These attackers are hateful and disturbed. The historically oppressed are the targets. Religious minorities, particularly Jewish people, women, and people of color, are the likely targets in white-majority nations.
Countries, and especially the U.S., must honor their minorities. Whether minorities and women are oppressed reveals the character of the country. We reflect on this as the U.S. leaves thousands of Kurds to be slaughtered by invading Turks.
Sunday, October 13, 2019
At a time when the US federal government has chosen to squander humanity's future by not only denying climate change but relaxing industry standards and promoting anti-climate policies, thank goodness for the US cities and states that are responding to concerned Americans by taking decisive action on climate issues -- and shrugging off federal threats to penalize them for taking such actions. As these local leaders recognize, federal denial cannot change the reality of what is happening on the ground.
Still, given the stakes, more US cities need to show even more leadership in this arena.
At the C40 climate summit in Copenhagen last week, fourteen members of the C40 global climate cities group pledged to adopt sustainable food policies as a component of combating climate change. The Good Food Cities Declaration commits mayors to use their procurement authority to promote sustainable sourcing of delicious, healthy, low carbon, affordable, and (did we mention this before?) delicious food for their communities over the next decade.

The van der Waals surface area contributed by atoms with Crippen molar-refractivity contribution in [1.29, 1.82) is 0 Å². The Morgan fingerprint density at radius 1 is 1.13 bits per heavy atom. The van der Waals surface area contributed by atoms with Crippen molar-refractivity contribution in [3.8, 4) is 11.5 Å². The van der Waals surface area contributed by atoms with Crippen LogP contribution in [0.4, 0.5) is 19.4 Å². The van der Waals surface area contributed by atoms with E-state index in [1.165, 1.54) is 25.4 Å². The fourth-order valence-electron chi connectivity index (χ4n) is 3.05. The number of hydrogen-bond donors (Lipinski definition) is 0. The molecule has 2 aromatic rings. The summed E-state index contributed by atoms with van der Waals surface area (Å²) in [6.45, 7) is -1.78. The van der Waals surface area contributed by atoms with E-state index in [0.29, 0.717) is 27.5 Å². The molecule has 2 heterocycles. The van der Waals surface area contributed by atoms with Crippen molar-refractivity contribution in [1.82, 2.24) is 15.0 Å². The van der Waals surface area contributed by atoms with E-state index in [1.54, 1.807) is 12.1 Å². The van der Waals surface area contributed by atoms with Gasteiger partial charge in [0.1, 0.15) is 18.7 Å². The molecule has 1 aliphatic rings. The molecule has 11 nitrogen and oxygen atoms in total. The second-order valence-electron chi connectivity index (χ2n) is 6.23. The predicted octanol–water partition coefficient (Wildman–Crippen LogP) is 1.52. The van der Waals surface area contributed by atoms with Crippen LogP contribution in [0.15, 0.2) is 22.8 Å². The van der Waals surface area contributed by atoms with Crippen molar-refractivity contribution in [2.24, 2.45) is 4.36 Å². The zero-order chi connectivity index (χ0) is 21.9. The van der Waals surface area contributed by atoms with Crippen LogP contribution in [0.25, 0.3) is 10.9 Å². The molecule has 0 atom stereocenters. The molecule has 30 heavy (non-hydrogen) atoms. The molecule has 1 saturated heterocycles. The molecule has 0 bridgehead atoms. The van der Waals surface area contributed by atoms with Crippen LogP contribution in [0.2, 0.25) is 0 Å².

Specifically, the Declaration calls for the following measures by 2030:
· Aligning cities' food procurement to the Planetary Health Diet, ideally sourced from organic agriculture.
· Supporting an overall increase of healthy plant-based food consumption in cities by shifting away from unsustainable, unhealthy diets.
· Reducing food loss and waste by 50% from a 2015 baseline.
· Within two years of endorsing this declaration, working with citizens, businesses, public institutions and other organizations to develop a joint strategy for implementing these measures and achieving these goals inclusively and equitably, and incorporating this strategy into our Climate Action Plan.
A number of US city mayors are speaking at the C40 summit, including mayors of Seattle, Portland (Oregon), Austin (Texas), Boston, and New Orleans. Many more cities are members of the C40 group. Yet Los Angeles was the only US city to join the Declaration as a founding signatory.
Perhaps there are reasons for this lag in pledges -- for example, the governance structure of some US cities mean that the mayor cannot unilaterally commit to change procurement policies. But by whatever local mechanisms are required, all US cities should be working to bring their food policies up to these standards -- contributing to the global effort to moderate climate change while also alleviating malnutrition and food insecurity.
Thursday, October 10, 2019
On October 22, the UN Special Rapporteur on the Human Rights to Water Sanitation will hold the first in a series of three consultations on the meaning of progressive realization in the context of the human right to water. More background is available here. Below is the schedule for three consultations:
- 22 October 2019: public consultation in New York
Together with Franciscans International, the Special Rapporteur is organizing a public consultation.
Date and time: 22 October 2019, 10 a.m. - 12 p.m.,
Venue: Baha'i International Center, 866 United Nations Plaza #120,
- November 2019: online bilateral consultation
The Special Rapporteur and his team are organizing online bilateral consultations via Skype on 1 November, 8 November and 15 November 2019.
Sign-up for the online bilateral consultation is now available.